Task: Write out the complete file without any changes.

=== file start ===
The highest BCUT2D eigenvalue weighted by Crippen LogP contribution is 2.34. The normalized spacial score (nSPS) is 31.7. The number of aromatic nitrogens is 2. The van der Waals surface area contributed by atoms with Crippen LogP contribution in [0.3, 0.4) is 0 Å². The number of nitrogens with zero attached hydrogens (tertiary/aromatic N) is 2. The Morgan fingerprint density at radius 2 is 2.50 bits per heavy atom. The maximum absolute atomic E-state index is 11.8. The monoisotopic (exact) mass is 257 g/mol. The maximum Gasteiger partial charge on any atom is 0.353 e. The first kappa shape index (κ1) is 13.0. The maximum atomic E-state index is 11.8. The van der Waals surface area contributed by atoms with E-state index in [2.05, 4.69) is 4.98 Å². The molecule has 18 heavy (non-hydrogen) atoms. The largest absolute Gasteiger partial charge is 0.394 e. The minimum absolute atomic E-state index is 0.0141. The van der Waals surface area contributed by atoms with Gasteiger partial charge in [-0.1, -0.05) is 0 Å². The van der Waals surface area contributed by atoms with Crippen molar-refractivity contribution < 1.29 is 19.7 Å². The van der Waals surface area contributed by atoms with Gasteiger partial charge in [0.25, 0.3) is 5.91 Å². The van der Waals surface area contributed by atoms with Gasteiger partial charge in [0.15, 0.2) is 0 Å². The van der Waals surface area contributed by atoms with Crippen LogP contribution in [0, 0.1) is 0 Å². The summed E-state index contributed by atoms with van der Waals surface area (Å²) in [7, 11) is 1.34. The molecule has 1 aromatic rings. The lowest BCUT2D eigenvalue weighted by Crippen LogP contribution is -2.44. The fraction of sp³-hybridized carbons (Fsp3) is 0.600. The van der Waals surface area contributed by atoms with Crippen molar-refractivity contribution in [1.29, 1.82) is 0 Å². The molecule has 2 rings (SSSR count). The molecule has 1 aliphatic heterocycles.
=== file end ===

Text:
The highest BCUT2D eigenvalue weighted by Crippen LogP contribution is 2.34. The normalized spacial score (nSPS) is 31.7. The number of aromatic nitrogens is 2. The van der Waals surface area contributed by atoms with Crippen LogP contribution in [0.3, 0.4) is 0 Å². The number of nitrogens with zero attached hydrogens (tertiary/aromatic N) is 2. The Morgan fingerprint density at radius 2 is 2.50 bits per heavy atom. The maximum absolute atomic E-state index is 11.8. The monoisotopic (exact) mass is 257 g/mol. The maximum Gasteiger partial charge on any atom is 0.353 e. The first kappa shape index (κ1) is 13.0. The maximum atomic E-state index is 11.8. The van der Waals surface area contributed by atoms with E-state index in [2.05, 4.69) is 4.98 Å². The molecule has 18 heavy (non-hydrogen) atoms. The largest absolute Gasteiger partial charge is 0.394 e. The minimum absolute atomic E-state index is 0.0141. The van der Waals surface area contributed by atoms with Gasteiger partial charge in [-0.1, -0.05) is 0 Å². The van der Waals surface area contributed by atoms with Crippen molar-refractivity contribution < 1.29 is 19.7 Å². The van der Waals surface area contributed by atoms with Gasteiger partial charge in [0.25, 0.3) is 5.91 Å². The van der Waals surface area contributed by atoms with Gasteiger partial charge in [0.15, 0.2) is 0 Å². The van der Waals surface area contributed by atoms with Crippen LogP contribution in [0, 0.1) is 0 Å². The summed E-state index contributed by atoms with van der Waals surface area (Å²) in [7, 11) is 1.34. The molecule has 1 aromatic rings. The lowest BCUT2D eigenvalue weighted by Crippen LogP contribution is -2.44. The fraction of sp³-hybridized carbons (Fsp3) is 0.600. The van der Waals surface area contributed by atoms with Crippen molar-refractivity contribution in [1.29, 1.82) is 0 Å². The molecule has 2 rings (SSSR count). The molecule has 1 aliphatic heterocycles.